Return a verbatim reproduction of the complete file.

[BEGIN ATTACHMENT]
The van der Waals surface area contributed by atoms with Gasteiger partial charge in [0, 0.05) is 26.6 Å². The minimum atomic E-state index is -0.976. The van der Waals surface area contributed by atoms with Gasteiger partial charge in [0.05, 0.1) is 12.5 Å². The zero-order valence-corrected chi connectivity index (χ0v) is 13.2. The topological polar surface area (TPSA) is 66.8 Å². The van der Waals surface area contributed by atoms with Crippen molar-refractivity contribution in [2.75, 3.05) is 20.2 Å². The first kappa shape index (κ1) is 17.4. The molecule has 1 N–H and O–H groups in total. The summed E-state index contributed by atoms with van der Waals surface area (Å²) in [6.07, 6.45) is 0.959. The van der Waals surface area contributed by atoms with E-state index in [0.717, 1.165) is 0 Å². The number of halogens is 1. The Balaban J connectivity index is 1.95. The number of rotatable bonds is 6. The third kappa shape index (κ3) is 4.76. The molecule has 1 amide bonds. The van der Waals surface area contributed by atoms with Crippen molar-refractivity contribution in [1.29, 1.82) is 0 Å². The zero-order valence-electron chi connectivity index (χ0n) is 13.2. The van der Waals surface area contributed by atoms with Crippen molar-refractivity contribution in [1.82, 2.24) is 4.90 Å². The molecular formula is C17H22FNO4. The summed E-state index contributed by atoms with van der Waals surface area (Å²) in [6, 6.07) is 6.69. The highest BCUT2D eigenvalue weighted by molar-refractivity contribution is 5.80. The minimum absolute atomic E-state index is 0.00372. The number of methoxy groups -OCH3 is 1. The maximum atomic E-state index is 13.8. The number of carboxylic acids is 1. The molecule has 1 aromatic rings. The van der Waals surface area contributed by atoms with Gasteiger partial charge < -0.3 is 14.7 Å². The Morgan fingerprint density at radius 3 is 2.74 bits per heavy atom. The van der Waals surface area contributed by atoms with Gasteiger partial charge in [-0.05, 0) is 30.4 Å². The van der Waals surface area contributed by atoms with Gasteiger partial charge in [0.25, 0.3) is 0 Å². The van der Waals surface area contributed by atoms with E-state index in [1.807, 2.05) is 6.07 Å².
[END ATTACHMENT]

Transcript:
The van der Waals surface area contributed by atoms with Gasteiger partial charge in [0, 0.05) is 26.6 Å². The minimum atomic E-state index is -0.976. The van der Waals surface area contributed by atoms with Gasteiger partial charge in [0.05, 0.1) is 12.5 Å². The zero-order valence-corrected chi connectivity index (χ0v) is 13.2. The topological polar surface area (TPSA) is 66.8 Å². The van der Waals surface area contributed by atoms with Crippen molar-refractivity contribution in [2.75, 3.05) is 20.2 Å². The first kappa shape index (κ1) is 17.4. The molecule has 1 N–H and O–H groups in total. The summed E-state index contributed by atoms with van der Waals surface area (Å²) in [6.07, 6.45) is 0.959. The van der Waals surface area contributed by atoms with E-state index in [0.717, 1.165) is 0 Å². The number of halogens is 1. The Balaban J connectivity index is 1.95. The number of rotatable bonds is 6. The third kappa shape index (κ3) is 4.76. The molecule has 1 amide bonds. The van der Waals surface area contributed by atoms with Crippen molar-refractivity contribution in [1.29, 1.82) is 0 Å². The zero-order valence-electron chi connectivity index (χ0n) is 13.2. The van der Waals surface area contributed by atoms with Crippen molar-refractivity contribution in [1.82, 2.24) is 4.90 Å². The molecular formula is C17H22FNO4. The summed E-state index contributed by atoms with van der Waals surface area (Å²) in [6, 6.07) is 6.69. The highest BCUT2D eigenvalue weighted by molar-refractivity contribution is 5.80. The minimum absolute atomic E-state index is 0.00372. The number of methoxy groups -OCH3 is 1. The maximum atomic E-state index is 13.8. The number of carboxylic acids is 1. The molecule has 1 aromatic rings. The van der Waals surface area contributed by atoms with Gasteiger partial charge < -0.3 is 14.7 Å². The Morgan fingerprint density at radius 3 is 2.74 bits per heavy atom. The van der Waals surface area contributed by atoms with Gasteiger partial charge in [-0.05, 0) is 30.4 Å². The van der Waals surface area contributed by atoms with Gasteiger partial charge in [0.25, 0.3) is 0 Å². The van der Waals surface area contributed by atoms with E-state index in [1.807, 2.05) is 6.07 Å².